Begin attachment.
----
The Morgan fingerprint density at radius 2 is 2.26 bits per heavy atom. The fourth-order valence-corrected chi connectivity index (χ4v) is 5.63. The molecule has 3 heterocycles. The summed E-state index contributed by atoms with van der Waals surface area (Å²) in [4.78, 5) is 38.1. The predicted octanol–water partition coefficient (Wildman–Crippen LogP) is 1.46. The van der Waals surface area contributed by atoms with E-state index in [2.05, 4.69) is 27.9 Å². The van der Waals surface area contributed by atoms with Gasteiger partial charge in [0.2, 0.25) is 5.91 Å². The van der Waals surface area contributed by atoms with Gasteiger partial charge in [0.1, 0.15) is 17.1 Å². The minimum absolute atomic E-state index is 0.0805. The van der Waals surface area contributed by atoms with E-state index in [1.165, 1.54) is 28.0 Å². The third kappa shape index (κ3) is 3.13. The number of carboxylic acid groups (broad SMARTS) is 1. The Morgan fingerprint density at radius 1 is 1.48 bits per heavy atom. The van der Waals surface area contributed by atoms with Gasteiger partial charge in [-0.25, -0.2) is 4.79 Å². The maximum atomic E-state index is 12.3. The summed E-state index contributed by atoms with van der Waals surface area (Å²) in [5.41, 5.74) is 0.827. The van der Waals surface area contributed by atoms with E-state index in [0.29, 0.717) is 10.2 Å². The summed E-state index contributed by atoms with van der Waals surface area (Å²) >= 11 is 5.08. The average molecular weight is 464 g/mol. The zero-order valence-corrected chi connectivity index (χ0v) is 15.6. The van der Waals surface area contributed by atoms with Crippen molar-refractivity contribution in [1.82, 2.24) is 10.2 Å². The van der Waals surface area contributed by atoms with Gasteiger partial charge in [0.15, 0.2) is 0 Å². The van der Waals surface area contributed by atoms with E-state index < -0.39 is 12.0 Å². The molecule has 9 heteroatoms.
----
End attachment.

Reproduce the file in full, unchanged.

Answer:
The Morgan fingerprint density at radius 2 is 2.26 bits per heavy atom. The fourth-order valence-corrected chi connectivity index (χ4v) is 5.63. The molecule has 3 heterocycles. The summed E-state index contributed by atoms with van der Waals surface area (Å²) in [4.78, 5) is 38.1. The predicted octanol–water partition coefficient (Wildman–Crippen LogP) is 1.46. The van der Waals surface area contributed by atoms with E-state index in [2.05, 4.69) is 27.9 Å². The van der Waals surface area contributed by atoms with Gasteiger partial charge in [0.2, 0.25) is 5.91 Å². The van der Waals surface area contributed by atoms with Gasteiger partial charge in [0.1, 0.15) is 17.1 Å². The minimum absolute atomic E-state index is 0.0805. The van der Waals surface area contributed by atoms with E-state index in [1.165, 1.54) is 28.0 Å². The third kappa shape index (κ3) is 3.13. The number of carboxylic acid groups (broad SMARTS) is 1. The Morgan fingerprint density at radius 1 is 1.48 bits per heavy atom. The van der Waals surface area contributed by atoms with Gasteiger partial charge in [-0.25, -0.2) is 4.79 Å². The maximum atomic E-state index is 12.3. The summed E-state index contributed by atoms with van der Waals surface area (Å²) in [5.41, 5.74) is 0.827. The van der Waals surface area contributed by atoms with E-state index in [0.29, 0.717) is 10.2 Å². The summed E-state index contributed by atoms with van der Waals surface area (Å²) >= 11 is 5.08. The average molecular weight is 464 g/mol. The zero-order valence-corrected chi connectivity index (χ0v) is 15.6. The van der Waals surface area contributed by atoms with Crippen molar-refractivity contribution in [1.82, 2.24) is 10.2 Å². The van der Waals surface area contributed by atoms with Gasteiger partial charge in [0.15, 0.2) is 0 Å². The van der Waals surface area contributed by atoms with E-state index < -0.39 is 12.0 Å². The molecule has 9 heteroatoms.